- Chided for responding slowly to health crises in the past, the World Health Organization is streamlining decision-making in its emergency response program, according to a release.
- WHO member states agreed to changes that will ensure medical and logistical teams hit the ground running when outbreaks like Ebola and Zika virus, wars, and natural disasters crop up.
- A study published Wednesday in the New England Journal of Medicine found the risk of microcephaly due to a Zika virus infection could be as high as 13.2% in the first trimester of pregnancy.
WHO called the creation of the Health Emergencies Program “one of the most profound transformations in the organization’s history.”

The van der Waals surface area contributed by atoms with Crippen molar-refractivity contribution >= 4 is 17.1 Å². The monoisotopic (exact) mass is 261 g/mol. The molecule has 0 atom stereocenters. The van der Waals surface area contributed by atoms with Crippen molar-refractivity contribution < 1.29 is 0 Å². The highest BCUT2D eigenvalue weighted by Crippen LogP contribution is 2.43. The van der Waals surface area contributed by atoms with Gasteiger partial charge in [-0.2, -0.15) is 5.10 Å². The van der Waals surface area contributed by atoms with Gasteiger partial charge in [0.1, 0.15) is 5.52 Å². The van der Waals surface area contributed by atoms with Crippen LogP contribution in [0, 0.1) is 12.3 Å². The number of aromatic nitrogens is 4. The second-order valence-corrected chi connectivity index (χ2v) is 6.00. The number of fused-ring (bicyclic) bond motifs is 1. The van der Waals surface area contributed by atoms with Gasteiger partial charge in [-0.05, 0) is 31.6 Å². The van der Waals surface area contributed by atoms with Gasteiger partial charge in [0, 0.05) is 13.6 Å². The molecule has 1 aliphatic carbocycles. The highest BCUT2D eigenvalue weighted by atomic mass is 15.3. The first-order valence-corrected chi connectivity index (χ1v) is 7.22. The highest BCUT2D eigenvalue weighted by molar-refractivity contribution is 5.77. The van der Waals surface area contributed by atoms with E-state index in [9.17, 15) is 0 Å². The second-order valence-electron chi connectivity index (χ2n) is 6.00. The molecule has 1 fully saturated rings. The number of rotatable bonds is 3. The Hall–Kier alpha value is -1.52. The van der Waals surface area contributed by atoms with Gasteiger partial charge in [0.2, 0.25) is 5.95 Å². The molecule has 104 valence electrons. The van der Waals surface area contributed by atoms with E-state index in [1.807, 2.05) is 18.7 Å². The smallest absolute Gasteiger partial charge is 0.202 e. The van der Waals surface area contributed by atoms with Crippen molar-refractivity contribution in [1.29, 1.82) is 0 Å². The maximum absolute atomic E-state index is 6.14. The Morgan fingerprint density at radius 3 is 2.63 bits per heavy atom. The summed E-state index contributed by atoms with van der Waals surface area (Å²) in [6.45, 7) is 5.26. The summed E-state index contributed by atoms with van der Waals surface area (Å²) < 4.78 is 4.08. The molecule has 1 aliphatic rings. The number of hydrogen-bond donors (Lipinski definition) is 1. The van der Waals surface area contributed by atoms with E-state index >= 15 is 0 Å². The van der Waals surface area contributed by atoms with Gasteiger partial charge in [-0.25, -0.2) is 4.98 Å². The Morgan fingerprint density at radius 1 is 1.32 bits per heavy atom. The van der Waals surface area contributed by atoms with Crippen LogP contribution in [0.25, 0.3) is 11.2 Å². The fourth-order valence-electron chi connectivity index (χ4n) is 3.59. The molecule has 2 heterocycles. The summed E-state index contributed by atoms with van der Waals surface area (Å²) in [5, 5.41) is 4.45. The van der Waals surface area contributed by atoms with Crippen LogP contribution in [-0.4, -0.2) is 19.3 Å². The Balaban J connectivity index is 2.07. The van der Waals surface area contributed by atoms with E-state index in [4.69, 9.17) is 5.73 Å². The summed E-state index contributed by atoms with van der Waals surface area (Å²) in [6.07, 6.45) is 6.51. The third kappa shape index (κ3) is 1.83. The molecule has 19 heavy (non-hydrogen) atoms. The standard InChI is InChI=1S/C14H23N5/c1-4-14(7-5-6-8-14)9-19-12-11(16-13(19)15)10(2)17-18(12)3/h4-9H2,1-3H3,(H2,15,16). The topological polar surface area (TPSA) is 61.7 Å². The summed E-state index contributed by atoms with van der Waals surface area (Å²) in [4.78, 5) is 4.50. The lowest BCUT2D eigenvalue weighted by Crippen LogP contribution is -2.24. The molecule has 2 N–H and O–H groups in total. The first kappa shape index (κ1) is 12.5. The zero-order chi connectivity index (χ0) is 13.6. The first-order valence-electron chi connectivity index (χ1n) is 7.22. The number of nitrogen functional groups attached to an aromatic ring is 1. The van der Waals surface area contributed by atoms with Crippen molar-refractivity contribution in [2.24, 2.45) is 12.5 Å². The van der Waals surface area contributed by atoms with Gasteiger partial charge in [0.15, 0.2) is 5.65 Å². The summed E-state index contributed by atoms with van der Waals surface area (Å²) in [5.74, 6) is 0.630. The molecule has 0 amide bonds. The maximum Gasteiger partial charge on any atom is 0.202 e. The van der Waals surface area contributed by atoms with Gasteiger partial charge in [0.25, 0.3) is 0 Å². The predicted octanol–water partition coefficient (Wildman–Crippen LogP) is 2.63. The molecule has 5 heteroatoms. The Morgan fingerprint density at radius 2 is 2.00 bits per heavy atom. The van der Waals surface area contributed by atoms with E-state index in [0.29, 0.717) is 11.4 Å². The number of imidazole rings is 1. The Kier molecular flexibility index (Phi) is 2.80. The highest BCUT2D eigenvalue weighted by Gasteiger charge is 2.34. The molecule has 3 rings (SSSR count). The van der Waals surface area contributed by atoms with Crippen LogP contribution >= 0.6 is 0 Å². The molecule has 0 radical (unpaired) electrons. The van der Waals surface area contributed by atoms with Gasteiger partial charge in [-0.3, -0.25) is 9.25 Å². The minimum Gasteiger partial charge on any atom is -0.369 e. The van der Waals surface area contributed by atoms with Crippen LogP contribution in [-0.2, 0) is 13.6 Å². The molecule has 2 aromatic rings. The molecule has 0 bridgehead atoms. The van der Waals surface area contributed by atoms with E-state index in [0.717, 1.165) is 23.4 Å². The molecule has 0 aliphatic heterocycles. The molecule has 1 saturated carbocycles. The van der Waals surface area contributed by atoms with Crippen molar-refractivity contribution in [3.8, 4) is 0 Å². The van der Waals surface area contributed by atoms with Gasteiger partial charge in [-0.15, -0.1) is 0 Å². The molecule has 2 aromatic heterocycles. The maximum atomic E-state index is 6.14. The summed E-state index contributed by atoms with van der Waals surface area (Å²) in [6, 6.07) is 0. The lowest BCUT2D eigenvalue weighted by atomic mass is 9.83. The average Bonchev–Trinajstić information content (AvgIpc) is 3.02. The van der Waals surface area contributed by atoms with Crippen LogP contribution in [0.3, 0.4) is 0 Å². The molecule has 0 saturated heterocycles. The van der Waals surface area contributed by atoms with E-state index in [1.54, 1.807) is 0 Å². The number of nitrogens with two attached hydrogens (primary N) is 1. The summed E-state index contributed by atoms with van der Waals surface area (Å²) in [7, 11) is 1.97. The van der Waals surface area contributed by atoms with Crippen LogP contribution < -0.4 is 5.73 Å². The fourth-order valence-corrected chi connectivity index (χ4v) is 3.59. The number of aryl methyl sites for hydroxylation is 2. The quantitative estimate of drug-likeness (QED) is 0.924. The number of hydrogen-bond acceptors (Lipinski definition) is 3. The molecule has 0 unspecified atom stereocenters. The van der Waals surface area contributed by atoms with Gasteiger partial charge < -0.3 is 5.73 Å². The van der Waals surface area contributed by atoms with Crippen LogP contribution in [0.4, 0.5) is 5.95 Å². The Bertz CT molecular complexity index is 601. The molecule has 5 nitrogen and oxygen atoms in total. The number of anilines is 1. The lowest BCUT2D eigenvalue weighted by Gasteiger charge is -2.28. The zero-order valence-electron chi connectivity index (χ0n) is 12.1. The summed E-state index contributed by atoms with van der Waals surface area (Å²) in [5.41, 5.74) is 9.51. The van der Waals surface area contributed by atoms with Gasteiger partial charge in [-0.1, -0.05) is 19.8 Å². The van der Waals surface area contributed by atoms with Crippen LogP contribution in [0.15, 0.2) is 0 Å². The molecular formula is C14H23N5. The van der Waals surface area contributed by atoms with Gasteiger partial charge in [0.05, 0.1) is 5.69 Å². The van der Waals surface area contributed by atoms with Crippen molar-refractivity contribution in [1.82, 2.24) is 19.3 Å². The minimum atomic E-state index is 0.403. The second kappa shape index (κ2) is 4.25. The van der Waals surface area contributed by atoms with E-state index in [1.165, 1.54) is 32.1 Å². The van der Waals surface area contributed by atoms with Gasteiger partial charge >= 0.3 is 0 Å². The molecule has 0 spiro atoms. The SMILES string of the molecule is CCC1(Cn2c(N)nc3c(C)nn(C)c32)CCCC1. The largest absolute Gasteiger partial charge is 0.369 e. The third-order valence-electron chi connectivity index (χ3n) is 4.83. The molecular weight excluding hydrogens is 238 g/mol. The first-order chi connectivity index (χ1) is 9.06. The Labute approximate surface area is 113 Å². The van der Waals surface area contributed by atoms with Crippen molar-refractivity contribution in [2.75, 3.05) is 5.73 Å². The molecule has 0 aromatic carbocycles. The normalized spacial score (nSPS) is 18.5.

Emergency response chief Bruce Aylward told Fox News that the revamp would shift WHO from a risk-averse agency to one that would favor over-deployment in emergencies and then scaling back if the situation allowed. He said the approach would require a “cultural adjustment” at WHO.
Member states agreed to bankroll the program at $494 million for 2016-2017 — a $160 million hike in WHO’s current funding for emergencies.
WHO was criticized for mismanaging the response to the 2014 Ebola outbreak in West Africa, which claimed more than 11,300 lives. With the Zika virus, WHO wants to be able to be able to scale up quickly when and where outbreaks occur.
The mosquito-borne virus causes a host of other birth defects as well, and has been associated with Guillain-Barré syndrome in adults.